Andes Archives - State of the Planet

Map of Colombia’s mining operations

End of Colombia Conflict May Bring New Threats to Ecosystems

The end of a 52-year internal conflict could spell trouble for the second most biodiverse country in the world. A new study outlines a sustainable path forward.

by |September 12, 2018

The New World

On a man in the mountains, dusk falls;
Shadows seep upward and spread.
Scaling the black, chiseled walls,
He silently seeks the dead.

by |May 9, 2014

Managing Water in a Dry Land

Since 2010, the Earth Institute’s International Research Institute for Climate and Society along with UNESCO and their colleagues in Chile have been working with Elqui’s water authority to help them use seasonal forecasts as way to better allocate water and prepare for droughts.

by |June 17, 2013

End of the Line – Good Byes to a Great Field Season in Peru

After more than six weeks trawling the Peruvian Andes in search of palaeoclimate clues, our field team is visiting the last site, a potential calibration sites near Coropuna. The objective of that ongoing work is to refine the cosmogenic surface-exposure method for the tropics, thereby improving the precision of new and existing datasets.

by |August 7, 2011

On the Subject of Dust

Our field team has set camp at 5045 m on the dusty slopes of Ampato, an extinct, ice-clad volcano in the Western Cordillera. This is the very mountain from which Juanita, the famous Incan ‘ice maiden’, was plucked back in 1995. The tents are clustered in the lee of a large glacial erratic and, now the clouds have cleared, the view is second to none, taking in the dry plains far below and myriad volcanic peaks in every direction.

by |July 25, 2011

Going West

After a busy few weeks in the Cordillera Carabaya, our field team has said goodbye to the snowy, tempestuous climate of the eastern Andes and is moving west to the desert of Arequipa. Here the mountains are massive, isolated volcanoes, many of which exceed 6000 m in elevation. In fact, Coropuna is the third highest mountain in Peru and certainly the most sprawling.

by |July 17, 2011

Mad Dogs and Englishmen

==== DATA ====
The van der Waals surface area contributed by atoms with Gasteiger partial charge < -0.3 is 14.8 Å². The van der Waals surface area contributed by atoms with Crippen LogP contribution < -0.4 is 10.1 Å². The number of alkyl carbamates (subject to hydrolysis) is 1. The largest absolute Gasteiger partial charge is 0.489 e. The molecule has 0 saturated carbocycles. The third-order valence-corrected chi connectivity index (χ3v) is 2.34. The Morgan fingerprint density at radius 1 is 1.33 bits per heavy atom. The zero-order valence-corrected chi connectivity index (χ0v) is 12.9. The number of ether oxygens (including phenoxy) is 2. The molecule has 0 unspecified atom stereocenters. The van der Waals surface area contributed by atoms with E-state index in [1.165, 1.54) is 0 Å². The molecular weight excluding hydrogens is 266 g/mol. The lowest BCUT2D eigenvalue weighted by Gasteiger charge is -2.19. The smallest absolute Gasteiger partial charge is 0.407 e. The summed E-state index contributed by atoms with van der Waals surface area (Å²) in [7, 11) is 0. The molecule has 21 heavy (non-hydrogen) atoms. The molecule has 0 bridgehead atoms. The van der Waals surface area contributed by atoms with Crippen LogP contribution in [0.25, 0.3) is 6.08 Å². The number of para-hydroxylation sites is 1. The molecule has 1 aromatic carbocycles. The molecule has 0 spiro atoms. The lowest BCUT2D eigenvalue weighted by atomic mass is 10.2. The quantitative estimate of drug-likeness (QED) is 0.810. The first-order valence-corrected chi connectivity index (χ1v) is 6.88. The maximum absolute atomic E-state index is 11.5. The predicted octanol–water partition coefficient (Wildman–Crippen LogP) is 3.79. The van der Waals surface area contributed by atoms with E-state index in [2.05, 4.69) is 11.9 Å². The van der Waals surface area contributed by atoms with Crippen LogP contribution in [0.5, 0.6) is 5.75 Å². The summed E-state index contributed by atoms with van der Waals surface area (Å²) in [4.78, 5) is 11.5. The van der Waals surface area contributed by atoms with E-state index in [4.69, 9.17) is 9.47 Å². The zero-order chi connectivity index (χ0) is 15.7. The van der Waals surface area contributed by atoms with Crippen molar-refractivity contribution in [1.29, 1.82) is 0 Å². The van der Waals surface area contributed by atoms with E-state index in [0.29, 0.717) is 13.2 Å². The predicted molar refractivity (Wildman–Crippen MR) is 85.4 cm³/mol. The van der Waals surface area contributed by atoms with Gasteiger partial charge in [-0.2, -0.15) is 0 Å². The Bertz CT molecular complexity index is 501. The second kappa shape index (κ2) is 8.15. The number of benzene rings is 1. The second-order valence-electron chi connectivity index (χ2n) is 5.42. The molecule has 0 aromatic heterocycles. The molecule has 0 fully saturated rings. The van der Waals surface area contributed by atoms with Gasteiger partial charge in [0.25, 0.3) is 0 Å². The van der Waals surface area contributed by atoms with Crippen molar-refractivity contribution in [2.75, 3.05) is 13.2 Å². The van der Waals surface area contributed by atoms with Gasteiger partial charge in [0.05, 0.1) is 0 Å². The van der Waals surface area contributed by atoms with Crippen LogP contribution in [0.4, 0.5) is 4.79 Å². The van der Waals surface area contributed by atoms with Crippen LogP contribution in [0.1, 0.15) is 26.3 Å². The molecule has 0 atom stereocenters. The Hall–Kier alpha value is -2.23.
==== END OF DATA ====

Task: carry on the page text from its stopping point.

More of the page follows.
Our field team has acquired a dog, ¨”Mooch”. Walking back to camp yesterday, amid driving snow and fully laden with rock samples, there he was exploring what passes for our kitchen. Unlike most Andean dogs – ferocious beasts trained to keep geologists from harassing the livestock – this one is a cheerful soul, happy to hang around and be fed whatever is going, and always up for affection.

by |July 11, 2011

Ancient mud from the high Andes

Thanks in large part to Matt, an undergraduate from Pacific Lutheran University in Washington, our field team now has more than sixty samples for surface-exposure dating. This is no easy feat, for collecting these samples requires a great deal of hammering on granite boulders with nothing more than a hammer and chisel. There are other ways of doing it, such as using small explosive charges, rock saws, or splitting wedges, but we find that good old-fashioned hammering is by far the safest way.

by |July 8, 2011

A typical day in the high Andes

Each morning starts the same in the Andes: the frost is heavy on the insides of our tents and falls with the slightest movement, while the realization that it´s going to be a freezing exit from the sleeping bag is tempered by gratitude that the thirteen hour night is over. Yes, sunrise in the Andes is a momentous occasion each day, one that feels a million miles away from home.

by |July 2, 2011

Foreigners in a Strange Land

After a very cold morning in Crucero, the sun burned off the clouds to reveal the black peaks of the Cordillera Carabaya to the east. There´s not so much snow left on the hills these days, just a few glacier patches clinging to the south faces of the highest summits.

by |June 26, 2011